Targets 6.1 and 6.2: Despite progress, 2.2 billion people still lacked safely managed drinking water services, 3.4 billion lacked safely managed sanitation services, and 1.9 billion lacked basic hygiene services in 2022. While the majority live in rural areas, the unserved population is decreasing in rural areas and stagnating or increasing in urban areas. Achieving universal coverage by 2030 will require an increase of 5 to 8 times the current rate.

Target 6.3: An estimated 58% of wastewater generated by households was safely treated in 2022, based on data from 140 countries and territories. Trends for domestic wastewater suggest that little, if any, progress is being made towards the target of halving the proportion of unsafe discharges by 2030.

Target 6.4: Water use efficiency rose from $17.4/m3 in 2015 to $18.9/m3 worldwide in 2020, which represents a 9% efficiency increase. Around 57% of countries presented a water use efficiency equivalent to $20/m3 or less in 2020, compared to 58% in 2015.

Target 6.4: At the global level, water stress remains at a safe level of 18.2% in 2020, but this figure masks vast regional variations and indicates a 1.2% increase from 2015 to 2020. In 2020, water stress levels ranged from high in Southern Asia and Central Asia to critical in Northern Africa. The situation in Western Asia and Northern Africa is particularly concerning since it registered an 18% increase in water stress levels from 2015 to 2020.

Target 6.5: One in two countries still lacks effective frameworks for sustainable water management. A lack of cross-sector coordination over water use, between agriculture, industry, energy production, and household supply, threatens the achievement of several SDGs, including those on food, energy, and life on land. While progress has been made globally since 2015—from 49/100 in 2017 to 54/100 in 2020—the rate of implementation needs to double to achieve the target.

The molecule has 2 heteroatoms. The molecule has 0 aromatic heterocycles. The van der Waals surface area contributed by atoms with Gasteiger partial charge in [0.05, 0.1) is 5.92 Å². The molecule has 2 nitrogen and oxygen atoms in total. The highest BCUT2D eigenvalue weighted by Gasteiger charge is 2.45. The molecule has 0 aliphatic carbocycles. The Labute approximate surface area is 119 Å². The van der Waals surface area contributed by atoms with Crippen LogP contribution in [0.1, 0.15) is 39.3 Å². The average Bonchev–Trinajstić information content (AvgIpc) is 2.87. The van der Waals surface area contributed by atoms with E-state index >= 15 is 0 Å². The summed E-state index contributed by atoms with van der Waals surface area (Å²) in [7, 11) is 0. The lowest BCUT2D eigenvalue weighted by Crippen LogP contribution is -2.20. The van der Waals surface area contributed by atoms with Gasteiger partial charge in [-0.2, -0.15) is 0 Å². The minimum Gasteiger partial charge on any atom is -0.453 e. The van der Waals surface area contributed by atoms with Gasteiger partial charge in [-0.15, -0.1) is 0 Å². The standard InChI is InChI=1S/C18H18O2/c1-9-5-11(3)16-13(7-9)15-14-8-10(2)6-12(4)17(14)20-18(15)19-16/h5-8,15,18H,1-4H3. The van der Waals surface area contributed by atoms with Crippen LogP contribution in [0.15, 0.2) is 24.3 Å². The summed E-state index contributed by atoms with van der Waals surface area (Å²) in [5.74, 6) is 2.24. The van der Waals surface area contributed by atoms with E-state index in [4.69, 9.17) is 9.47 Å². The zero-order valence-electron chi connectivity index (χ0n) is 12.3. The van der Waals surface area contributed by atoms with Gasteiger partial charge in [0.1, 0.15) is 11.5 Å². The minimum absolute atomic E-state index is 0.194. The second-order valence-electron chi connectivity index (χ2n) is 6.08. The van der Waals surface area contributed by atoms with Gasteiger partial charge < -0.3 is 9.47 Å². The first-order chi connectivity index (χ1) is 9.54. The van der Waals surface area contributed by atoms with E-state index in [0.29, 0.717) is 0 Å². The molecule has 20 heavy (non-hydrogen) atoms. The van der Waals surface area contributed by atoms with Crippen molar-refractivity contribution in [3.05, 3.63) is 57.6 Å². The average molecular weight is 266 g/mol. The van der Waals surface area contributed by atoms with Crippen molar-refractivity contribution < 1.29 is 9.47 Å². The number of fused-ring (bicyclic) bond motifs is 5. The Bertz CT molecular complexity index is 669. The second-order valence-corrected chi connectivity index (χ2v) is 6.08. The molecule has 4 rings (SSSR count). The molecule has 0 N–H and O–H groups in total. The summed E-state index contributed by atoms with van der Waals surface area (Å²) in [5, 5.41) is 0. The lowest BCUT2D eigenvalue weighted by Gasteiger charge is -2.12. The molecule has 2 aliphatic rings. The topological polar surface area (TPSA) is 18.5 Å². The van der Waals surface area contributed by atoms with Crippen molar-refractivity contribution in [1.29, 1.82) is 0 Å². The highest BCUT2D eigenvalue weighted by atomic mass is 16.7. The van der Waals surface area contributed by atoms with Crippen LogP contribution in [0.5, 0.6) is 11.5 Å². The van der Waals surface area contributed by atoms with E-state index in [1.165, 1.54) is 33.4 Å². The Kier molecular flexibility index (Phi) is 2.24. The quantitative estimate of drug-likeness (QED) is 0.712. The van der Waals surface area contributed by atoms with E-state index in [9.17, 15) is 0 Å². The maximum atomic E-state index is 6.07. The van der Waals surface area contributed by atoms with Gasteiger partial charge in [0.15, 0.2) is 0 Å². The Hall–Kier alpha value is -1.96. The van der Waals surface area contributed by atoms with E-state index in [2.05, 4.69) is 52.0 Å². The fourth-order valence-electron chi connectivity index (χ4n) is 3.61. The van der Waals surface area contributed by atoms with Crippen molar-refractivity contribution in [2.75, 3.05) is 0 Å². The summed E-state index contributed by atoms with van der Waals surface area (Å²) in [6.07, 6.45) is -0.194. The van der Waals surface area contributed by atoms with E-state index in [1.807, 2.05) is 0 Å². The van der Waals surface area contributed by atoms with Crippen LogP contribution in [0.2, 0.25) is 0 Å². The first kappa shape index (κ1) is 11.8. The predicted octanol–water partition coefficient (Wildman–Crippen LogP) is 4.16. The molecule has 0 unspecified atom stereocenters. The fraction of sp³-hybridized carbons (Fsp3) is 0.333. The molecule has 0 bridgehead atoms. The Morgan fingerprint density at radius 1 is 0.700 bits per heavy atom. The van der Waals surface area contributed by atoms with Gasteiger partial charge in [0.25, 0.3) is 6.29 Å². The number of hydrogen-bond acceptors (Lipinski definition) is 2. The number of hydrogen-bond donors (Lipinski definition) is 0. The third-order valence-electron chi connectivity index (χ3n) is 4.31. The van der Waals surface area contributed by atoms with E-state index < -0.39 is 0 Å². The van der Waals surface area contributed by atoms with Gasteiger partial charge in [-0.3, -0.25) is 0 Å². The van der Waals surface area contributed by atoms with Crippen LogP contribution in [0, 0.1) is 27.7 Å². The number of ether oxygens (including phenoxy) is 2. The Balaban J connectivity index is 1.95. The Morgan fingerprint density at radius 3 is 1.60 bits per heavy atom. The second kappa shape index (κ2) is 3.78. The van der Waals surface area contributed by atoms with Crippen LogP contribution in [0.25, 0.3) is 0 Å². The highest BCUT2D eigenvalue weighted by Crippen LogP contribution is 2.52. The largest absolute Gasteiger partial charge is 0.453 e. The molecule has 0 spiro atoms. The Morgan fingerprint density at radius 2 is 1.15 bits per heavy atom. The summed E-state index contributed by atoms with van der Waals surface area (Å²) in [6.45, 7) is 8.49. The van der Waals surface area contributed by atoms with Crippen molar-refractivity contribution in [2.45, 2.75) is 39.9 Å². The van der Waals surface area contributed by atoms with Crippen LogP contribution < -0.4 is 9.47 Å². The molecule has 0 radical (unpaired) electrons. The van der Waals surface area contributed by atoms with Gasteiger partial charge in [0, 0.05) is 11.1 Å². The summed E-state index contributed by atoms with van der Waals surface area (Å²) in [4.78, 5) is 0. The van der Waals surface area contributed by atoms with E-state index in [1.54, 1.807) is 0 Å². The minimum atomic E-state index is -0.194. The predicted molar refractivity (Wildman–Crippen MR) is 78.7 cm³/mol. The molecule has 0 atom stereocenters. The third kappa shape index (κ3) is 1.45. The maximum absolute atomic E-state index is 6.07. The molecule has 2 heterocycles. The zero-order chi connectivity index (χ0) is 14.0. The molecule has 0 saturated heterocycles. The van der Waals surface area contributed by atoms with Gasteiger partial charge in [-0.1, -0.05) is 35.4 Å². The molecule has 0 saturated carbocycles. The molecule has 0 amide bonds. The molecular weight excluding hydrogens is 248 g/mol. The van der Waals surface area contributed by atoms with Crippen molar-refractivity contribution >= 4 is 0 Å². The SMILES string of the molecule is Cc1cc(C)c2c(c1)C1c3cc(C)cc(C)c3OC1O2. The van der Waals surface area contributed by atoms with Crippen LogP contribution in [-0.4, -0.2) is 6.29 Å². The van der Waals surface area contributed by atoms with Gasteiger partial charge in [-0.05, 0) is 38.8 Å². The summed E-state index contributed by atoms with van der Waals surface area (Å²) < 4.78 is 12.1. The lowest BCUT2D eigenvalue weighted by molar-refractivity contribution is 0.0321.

Target 6.5: Data from 2017 and 2020 show that only 32 out of 153 countries that share transboundary rivers, lakes, and aquifers have 90% or more of those waters covered by operational arrangements.

Target 6.6: The extent of surface water bodies, including lakes, rivers, and reservoirs, is rapidly changing across the entire planet, with one in five river basins experiencing high (i.e. above natural) fluctuations in surface water during the last 5 years.

Target 6.a: ODA disbursements to the water sector decreased between 2015 and 2021 from $9.1 billion to $7.8 billion, a decrease of 15%. Total ODA commitments to the water sector have also reduced by 13% from $10.8 billion in 2015 to $9.4 billion in 2021. Commitments peaked at $13 billion in 2017 and have decreased every year since.

Target 6.b: Since 2016, the percentage of countries having procedures for local community participation defined in law or policy has remained high (over 70%) for both rural drinking water and for water resources management. However, the percentage of countries with high levels of participation remains consistently low (under 40%).